Setting up the adapter for multiple ways of handling errors
As we all know error handling within the adapter can be configured at the workflow, channel or adapter level. Most of the time we just write the original file out to something that can’t fail (well, unlikely to fail in the context of things) like the file system.
What if you want to do more with it?
With the advent of the ProcessingExceptionHandler interface it’s been possible to insert arbitrary services into exception processing. Additionally with ExceptionReportService you can get additional information about the exception that occurred.
Of course; behaviour like this is not without associated cost. If the services that you applying as part of the ProcessingExceptionHandler fail, then there is no fall back, you don’t pass go and collect 200 dollars. You need to make sure that the first thing you do is to archive the file so that can be reprocessed.
Let’s see an example configuration that does stuff.
So what does message-error-handler do?
An error is encountered in the workflow, so the message-error-handler is triggered.
First of all we write the original message is written out to messages/errors in a MIME-encoded format (so it can be retried)
Next we have some steps to actually create a report from the document that errored.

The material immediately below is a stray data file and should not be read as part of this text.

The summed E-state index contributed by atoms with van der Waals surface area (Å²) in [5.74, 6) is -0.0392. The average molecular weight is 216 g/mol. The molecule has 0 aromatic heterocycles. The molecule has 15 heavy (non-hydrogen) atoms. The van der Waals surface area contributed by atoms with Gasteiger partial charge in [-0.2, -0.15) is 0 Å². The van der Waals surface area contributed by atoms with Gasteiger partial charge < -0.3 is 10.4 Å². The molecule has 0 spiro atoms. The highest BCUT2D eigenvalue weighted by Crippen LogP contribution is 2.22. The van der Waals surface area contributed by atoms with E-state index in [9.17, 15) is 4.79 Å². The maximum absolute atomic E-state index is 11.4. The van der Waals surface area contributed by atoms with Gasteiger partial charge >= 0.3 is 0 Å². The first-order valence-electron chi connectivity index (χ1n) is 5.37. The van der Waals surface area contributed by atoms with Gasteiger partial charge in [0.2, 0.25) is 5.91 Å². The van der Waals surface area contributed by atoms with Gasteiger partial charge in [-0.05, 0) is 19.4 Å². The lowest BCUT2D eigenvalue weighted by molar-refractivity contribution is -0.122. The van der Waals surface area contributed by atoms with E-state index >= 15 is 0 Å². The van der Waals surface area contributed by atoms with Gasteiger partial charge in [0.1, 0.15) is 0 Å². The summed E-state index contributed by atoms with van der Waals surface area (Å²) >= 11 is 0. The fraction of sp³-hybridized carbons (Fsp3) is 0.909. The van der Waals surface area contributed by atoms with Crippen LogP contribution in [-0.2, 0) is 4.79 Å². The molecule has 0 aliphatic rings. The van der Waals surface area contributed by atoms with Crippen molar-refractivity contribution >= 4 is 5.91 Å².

Run the document through a transform
Generate a simple exception report (basically an e.printStackTrace() equivalent) which is nested inside an element called ErrorElement
Insert this element as a child element of Root
Write the document out to ./messages/error-reports
If we configure a workflow like this, we can see what happens quite easily.
Testing our config
Right then, we can start it up and copy a test message in to messages-adapter-in. For our purposes the document is a very simple XML document that looks like
After 20 seconds or so, we can see that eventually a couple of new directories are created messages/errors and messages/error-reports; which is exactly what we expected. message/errors just contains the original file, along with the stacktrace in a MIME encoded file, but messages/error-reports contains a nicely formatted XML document that contains both the original message and the stacktrace in the XML.
Of course this usage scenario is fairly redundant as both files as written have stacktraces in them; but if we were having to return information to a calling process via a JMSReplyTo destination, then having the stacktrace available in XML would be pretty useful; perhaps you want to email someone that there’s been an error. If you wanted specific behaviour from your exception report, then all you need to do is make your own concrete implementation of ExceptionReportGenerator and configure it.